That knowledge of Tecmo Super Bowl's hidden superstars is the mark of a true devotee. "Oh yes, Wayne Haddix," Knobbe, the Tecmo Super Bowl modder, says almost reverentially."No one knows who he is unless he played Tecmo Super Bowl."
Haddix's video game persona is one of the vestiges of video game design when sports titles were run by people who knew very little about the leagues they simulated. Tecmo Super Bowl, remember, was coded in Japan before the days of the Internet. Haddix played for Tampa Bay, a terrible team in 1991, but by the record books available to Tecmo's programmers, had an outstanding 1990. He intercepted seven passes, returned three for touchdowns, and went to the Pro Bowl. That was enough for Tecmo make him one of the best defensive backs in the game.
If you're playing Tecmo Super Bowl for bragging rights and your adversary picks the Wayne Haddix Buccaneers, an awful 3-13 team that year, you had better not select the 12-4 Denver Broncos with Hall of Fame quarterback John Elway.Why?
"Pass accuracy does absolutely nothing in this game," Knobbe said, though the rating appears to boost a quarterback's overall score, making Elway one of the three best quarterbacks in the league. Modders have figured out that "pass accuracy" is a total phantom stat in Tecmo Super Bowl. Passing control—and how that differs from "accuracy" who the hell knows—is the operative statistic, and there Elway is a Favretacular 44 overall.
Sam Graddy is so fast, competitions must stipulate the Raider benchwarmer can't be inserted at running back.
Holzbauer has another secret weapon lurking. "Sam Graddy," he says, of the Raiders wide receiver. Even on a team with Hall of Famer Marcus Allen and Bo Jackson—the undisputed greatest video game athlete of all time—Sam Graddy was actually the fastest Raider in Tecmo Super Bowl. Knowledgeable players go into the game and swap him for either of the starting running backs. He is so fast that competitions, such as the one Holzbauer organizes, must make "No Graddy" stipulations.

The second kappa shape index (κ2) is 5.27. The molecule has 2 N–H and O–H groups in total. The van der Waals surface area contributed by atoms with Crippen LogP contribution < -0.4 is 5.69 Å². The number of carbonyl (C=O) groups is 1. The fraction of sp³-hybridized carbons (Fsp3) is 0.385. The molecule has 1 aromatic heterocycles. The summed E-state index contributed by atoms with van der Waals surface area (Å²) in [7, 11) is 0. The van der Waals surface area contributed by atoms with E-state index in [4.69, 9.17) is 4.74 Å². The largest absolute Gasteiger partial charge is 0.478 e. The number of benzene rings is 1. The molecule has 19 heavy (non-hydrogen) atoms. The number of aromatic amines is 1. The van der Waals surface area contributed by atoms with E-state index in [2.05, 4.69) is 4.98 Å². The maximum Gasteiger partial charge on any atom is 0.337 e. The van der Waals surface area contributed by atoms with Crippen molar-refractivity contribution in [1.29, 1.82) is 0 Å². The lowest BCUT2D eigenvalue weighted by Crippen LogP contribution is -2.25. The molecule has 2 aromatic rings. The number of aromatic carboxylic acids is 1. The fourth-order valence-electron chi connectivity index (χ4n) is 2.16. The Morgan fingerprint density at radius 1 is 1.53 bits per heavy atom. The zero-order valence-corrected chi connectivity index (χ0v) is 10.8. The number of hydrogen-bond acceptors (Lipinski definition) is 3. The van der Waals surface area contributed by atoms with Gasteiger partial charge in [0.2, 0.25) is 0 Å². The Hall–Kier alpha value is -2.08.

Even at 20 years old Tecmo Super Bowl remains current. Knobbe and his community at TecmoBowl.Org have annually published an updated modified Tecmo Bowl ROM, accounting for all of the current teams in the league (even the four added in the two decades since), their players, and updated helmet colors and graphics. Knobbe himself, and others, pump out smile-inducing Tecmo Super Bowl videos that recreate great plays from the real world league—such as this one from Marshawn Lynch's "Beast Mode" run in last year's playoffs.
This winter, Knobbe and his community's mad genuises will assuredly put out more highlight videos. This March, Holzbauer's tournament will crown a champion. In a field hailing from more than 22 states, he will at least be the American Tecmo Super Bowl champion, if not the World Champion.
But the key to Tecmo Super Bowl's enduring relevance and playability is not the fact it can be adapted to the modern league or to sports bar competitions. It is still the same score-settling, arm-punching, gift-wrap rending, dorm-room fighting foofaraw it was 20 years ago.
"It has the hallmark of any great game," Knobbe says. "It's very simple to play and learn, but hard to master. Even if you play a thousand games, you might see something completely different in game 1,001."
Stick Jockey is Kotaku's column on sports video games. It appears Saturdays.